JACKSON, Mississippi (AP) — A Mississippi man who pleaded guilty to sending letters dusted with the poison ricin to President Barack Obama and other officials was sentenced Monday to 25 years in prison. James Everett Dutschke was sentenced by U.S. District Judge Sharion Aycock in Aberdeen after telling the judge he had changed his mind […]
OXFORD, Mississippi (AP) — The May 14 sentencing for James Everett Dutschke has been moved to Oxford from Aberdeen. The order was filed Tuesday in the U.S. District Court clerk’s office. No explanation for the change was included with the order. Judge Sharion Aycock will preside over the 10:30 a.m. sentencing. The 42-year-old Tupelo man […]
JACKSON, Mississippi (AP) — A lawyer asked a federal judge on Friday to delay the October trial of a Mississippi man charged with sending poison-laced letters to President Barack Obama and other officials.
Kenneth Coghlan filed the motion Friday in the federal case of James Everett Dutschke, a former martial arts instructor from Tupelo. Dutschke is charged with sending ricin-tainted letters on April 8 to Obama, U.S. Sen. Roger Wicker and Lee County Justice Court Judge Sadie Holland…
During the FBI’s ongoing investigation into letters containing ricin addressed to President Barack Obama, Senator Roger Wicker, and a Mississippi judicial official – Sadie Holland – evidence collected by the FBI from the former business, Tupelo Taekwondo Plus, located on Rankin Boulevard Ext. in Tupelo, Mississippi, tested positive for trace levels of ricin.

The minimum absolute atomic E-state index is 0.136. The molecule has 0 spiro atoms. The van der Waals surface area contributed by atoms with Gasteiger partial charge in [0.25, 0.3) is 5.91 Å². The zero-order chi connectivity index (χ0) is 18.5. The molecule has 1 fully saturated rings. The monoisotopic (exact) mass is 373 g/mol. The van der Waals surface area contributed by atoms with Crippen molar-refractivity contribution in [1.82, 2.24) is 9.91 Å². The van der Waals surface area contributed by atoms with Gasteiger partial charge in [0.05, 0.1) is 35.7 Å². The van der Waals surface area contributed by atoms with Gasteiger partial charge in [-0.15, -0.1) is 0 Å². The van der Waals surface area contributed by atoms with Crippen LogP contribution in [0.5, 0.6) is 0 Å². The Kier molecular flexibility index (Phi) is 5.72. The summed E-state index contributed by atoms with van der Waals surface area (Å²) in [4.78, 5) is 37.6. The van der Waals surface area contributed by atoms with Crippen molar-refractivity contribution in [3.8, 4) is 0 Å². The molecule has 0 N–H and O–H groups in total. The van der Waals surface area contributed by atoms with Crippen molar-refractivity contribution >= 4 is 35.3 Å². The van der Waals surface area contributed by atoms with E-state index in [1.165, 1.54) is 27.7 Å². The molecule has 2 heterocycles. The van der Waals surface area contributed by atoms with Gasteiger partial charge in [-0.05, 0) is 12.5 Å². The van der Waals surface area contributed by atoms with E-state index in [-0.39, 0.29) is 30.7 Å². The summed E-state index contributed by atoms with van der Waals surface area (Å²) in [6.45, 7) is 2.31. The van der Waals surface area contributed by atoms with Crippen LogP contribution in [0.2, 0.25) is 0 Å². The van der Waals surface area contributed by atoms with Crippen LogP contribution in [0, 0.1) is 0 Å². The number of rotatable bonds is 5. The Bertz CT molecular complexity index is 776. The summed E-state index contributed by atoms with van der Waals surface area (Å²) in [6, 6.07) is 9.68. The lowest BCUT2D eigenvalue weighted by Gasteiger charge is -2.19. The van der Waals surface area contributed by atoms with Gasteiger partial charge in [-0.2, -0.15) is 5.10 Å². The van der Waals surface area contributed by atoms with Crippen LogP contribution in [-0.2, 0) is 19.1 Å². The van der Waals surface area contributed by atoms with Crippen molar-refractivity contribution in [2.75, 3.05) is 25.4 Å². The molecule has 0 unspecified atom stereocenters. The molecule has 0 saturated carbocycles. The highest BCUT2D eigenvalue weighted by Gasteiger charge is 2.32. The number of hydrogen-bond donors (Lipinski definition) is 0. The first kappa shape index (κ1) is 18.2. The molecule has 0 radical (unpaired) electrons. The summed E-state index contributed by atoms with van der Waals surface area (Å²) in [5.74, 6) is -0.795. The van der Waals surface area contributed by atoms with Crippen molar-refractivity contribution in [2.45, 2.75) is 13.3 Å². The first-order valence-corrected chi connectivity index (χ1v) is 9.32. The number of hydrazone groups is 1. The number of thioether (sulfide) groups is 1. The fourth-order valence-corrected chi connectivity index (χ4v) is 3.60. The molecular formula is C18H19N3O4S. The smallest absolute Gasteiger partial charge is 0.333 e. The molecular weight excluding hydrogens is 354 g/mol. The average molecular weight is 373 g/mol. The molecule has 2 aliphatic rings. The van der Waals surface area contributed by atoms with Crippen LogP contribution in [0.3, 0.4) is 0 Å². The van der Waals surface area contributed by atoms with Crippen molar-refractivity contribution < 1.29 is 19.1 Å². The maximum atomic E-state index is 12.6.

Because public safety is always the FBI’s first priority in any investigation, that location was immediately sealed off and appropriate public health authorities were notified. The FBI is now conducting further forensic examination for the purpose of identifying trace evidence, residues, and signatures of production that could provide evidence to support the investigation.
Ricin is a poison found naturally in castor beans. Ricin poisoning can occur when the substance enters the body through ingestion, inhalation, or injection. To date, the FBI is not aware of any illness as a result of exposure to these letters.
Charges were dropped Tuesday against the man accused of sending ricin-laced letters to President Barack Obama, Mississippi State Sen. Roger Wicker and a Mississippi judge Sadie Holland, while authorities searched at another man’s home in connection with the case.
The surprising move was announced in a brief document filed in federal court in Oxford hours after Paul Kevin Curtis was released from custody. The charges were dismissed without prejudice, which means they could be re-instated if prosecutors so choose.
Attorneys for Curtis have suggested he was framed, and an FBI agent testified in court this week that no evidence of ricin was found in searches of his home. At a news conference Tuesday, they declined to discuss whether they were told what new information the government had uncovered.